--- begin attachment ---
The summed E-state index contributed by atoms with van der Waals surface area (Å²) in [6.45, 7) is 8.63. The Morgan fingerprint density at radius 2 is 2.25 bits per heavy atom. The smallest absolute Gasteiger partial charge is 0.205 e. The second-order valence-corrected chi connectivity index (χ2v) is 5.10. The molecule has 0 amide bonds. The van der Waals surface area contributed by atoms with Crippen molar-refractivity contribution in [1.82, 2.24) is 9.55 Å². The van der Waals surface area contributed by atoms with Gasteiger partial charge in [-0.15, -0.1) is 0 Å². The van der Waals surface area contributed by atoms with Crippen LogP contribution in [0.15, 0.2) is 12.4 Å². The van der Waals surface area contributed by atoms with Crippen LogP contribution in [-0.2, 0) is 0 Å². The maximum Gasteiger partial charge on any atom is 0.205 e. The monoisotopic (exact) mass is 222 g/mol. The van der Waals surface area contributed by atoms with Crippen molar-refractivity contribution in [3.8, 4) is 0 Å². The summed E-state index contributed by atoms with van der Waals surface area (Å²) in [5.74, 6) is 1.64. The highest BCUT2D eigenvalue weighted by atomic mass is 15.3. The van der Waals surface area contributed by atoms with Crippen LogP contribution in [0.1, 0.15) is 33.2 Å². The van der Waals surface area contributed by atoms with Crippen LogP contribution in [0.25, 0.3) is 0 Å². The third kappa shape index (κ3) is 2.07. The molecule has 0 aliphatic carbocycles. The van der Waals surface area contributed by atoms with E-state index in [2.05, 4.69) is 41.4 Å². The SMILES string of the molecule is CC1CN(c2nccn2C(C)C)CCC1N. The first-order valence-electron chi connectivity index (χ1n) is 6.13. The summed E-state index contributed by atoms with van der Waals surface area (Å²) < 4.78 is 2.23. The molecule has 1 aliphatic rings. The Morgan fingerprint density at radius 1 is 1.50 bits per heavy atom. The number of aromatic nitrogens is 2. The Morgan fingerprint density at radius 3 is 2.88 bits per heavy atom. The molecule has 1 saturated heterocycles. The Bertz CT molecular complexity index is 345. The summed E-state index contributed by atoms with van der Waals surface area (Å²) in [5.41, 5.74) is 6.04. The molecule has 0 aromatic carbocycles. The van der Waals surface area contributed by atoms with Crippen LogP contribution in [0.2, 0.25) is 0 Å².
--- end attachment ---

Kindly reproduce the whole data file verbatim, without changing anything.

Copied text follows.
The summed E-state index contributed by atoms with van der Waals surface area (Å²) in [6.45, 7) is 8.63. The Morgan fingerprint density at radius 2 is 2.25 bits per heavy atom. The smallest absolute Gasteiger partial charge is 0.205 e. The second-order valence-corrected chi connectivity index (χ2v) is 5.10. The molecule has 0 amide bonds. The van der Waals surface area contributed by atoms with Crippen molar-refractivity contribution in [1.82, 2.24) is 9.55 Å². The van der Waals surface area contributed by atoms with Gasteiger partial charge in [-0.15, -0.1) is 0 Å². The van der Waals surface area contributed by atoms with Crippen LogP contribution in [0.15, 0.2) is 12.4 Å². The van der Waals surface area contributed by atoms with Crippen LogP contribution in [-0.2, 0) is 0 Å². The maximum Gasteiger partial charge on any atom is 0.205 e. The monoisotopic (exact) mass is 222 g/mol. The van der Waals surface area contributed by atoms with Crippen molar-refractivity contribution in [3.8, 4) is 0 Å². The summed E-state index contributed by atoms with van der Waals surface area (Å²) in [5.74, 6) is 1.64. The highest BCUT2D eigenvalue weighted by atomic mass is 15.3. The van der Waals surface area contributed by atoms with Crippen LogP contribution in [0.1, 0.15) is 33.2 Å². The van der Waals surface area contributed by atoms with Crippen LogP contribution in [0.25, 0.3) is 0 Å². The third kappa shape index (κ3) is 2.07. The molecule has 0 aliphatic carbocycles. The van der Waals surface area contributed by atoms with E-state index in [2.05, 4.69) is 41.4 Å². The SMILES string of the molecule is CC1CN(c2nccn2C(C)C)CCC1N. The first-order valence-electron chi connectivity index (χ1n) is 6.13. The summed E-state index contributed by atoms with van der Waals surface area (Å²) < 4.78 is 2.23. The molecule has 1 aliphatic rings. The Morgan fingerprint density at radius 1 is 1.50 bits per heavy atom. The number of aromatic nitrogens is 2. The Morgan fingerprint density at radius 3 is 2.88 bits per heavy atom. The molecule has 1 saturated heterocycles. The Bertz CT molecular complexity index is 345. The summed E-state index contributed by atoms with van der Waals surface area (Å²) in [5.41, 5.74) is 6.04. The molecule has 0 aromatic carbocycles. The van der Waals surface area contributed by atoms with Crippen LogP contribution in [0.2, 0.25) is 0 Å².